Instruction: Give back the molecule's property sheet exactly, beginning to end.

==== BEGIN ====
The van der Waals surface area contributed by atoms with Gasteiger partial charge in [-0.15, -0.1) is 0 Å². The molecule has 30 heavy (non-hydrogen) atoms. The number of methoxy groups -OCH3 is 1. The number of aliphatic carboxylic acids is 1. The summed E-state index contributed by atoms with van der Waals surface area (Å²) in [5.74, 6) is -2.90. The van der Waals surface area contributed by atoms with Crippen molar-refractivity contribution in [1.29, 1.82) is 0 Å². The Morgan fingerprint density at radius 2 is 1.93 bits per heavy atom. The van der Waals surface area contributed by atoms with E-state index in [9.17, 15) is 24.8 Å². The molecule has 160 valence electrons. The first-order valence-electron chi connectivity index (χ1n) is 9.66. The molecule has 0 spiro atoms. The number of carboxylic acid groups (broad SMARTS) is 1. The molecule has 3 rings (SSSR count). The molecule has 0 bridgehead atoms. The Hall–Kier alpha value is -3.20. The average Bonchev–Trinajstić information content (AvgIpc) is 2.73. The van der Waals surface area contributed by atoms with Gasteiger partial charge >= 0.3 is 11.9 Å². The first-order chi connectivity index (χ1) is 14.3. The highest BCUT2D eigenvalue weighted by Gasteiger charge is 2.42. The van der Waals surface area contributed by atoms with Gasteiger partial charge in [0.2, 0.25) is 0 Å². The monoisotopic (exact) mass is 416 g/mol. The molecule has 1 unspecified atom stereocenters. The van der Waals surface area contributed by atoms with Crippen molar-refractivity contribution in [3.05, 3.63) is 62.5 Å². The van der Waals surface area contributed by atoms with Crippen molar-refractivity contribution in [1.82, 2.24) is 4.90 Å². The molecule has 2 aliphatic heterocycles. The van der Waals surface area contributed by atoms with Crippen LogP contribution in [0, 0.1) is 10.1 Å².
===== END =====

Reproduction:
The van der Waals surface area contributed by atoms with Gasteiger partial charge in [-0.15, -0.1) is 0 Å². The molecule has 30 heavy (non-hydrogen) atoms. The number of methoxy groups -OCH3 is 1. The number of aliphatic carboxylic acids is 1. The summed E-state index contributed by atoms with van der Waals surface area (Å²) in [5.74, 6) is -2.90. The van der Waals surface area contributed by atoms with Crippen molar-refractivity contribution in [1.29, 1.82) is 0 Å². The Morgan fingerprint density at radius 2 is 1.93 bits per heavy atom. The van der Waals surface area contributed by atoms with E-state index in [9.17, 15) is 24.8 Å². The molecule has 160 valence electrons. The first-order valence-electron chi connectivity index (χ1n) is 9.66. The molecule has 0 spiro atoms. The number of carboxylic acid groups (broad SMARTS) is 1. The molecule has 3 rings (SSSR count). The molecule has 0 bridgehead atoms. The Hall–Kier alpha value is -3.20. The average Bonchev–Trinajstić information content (AvgIpc) is 2.73. The van der Waals surface area contributed by atoms with Gasteiger partial charge >= 0.3 is 11.9 Å². The first-order chi connectivity index (χ1) is 14.3. The highest BCUT2D eigenvalue weighted by Gasteiger charge is 2.42. The van der Waals surface area contributed by atoms with Gasteiger partial charge in [0.2, 0.25) is 0 Å². The monoisotopic (exact) mass is 416 g/mol. The molecule has 1 unspecified atom stereocenters. The van der Waals surface area contributed by atoms with Crippen molar-refractivity contribution in [3.05, 3.63) is 62.5 Å². The van der Waals surface area contributed by atoms with Crippen molar-refractivity contribution in [1.82, 2.24) is 4.90 Å². The molecule has 2 aliphatic heterocycles. The van der Waals surface area contributed by atoms with Crippen LogP contribution in [0, 0.1) is 10.1 Å².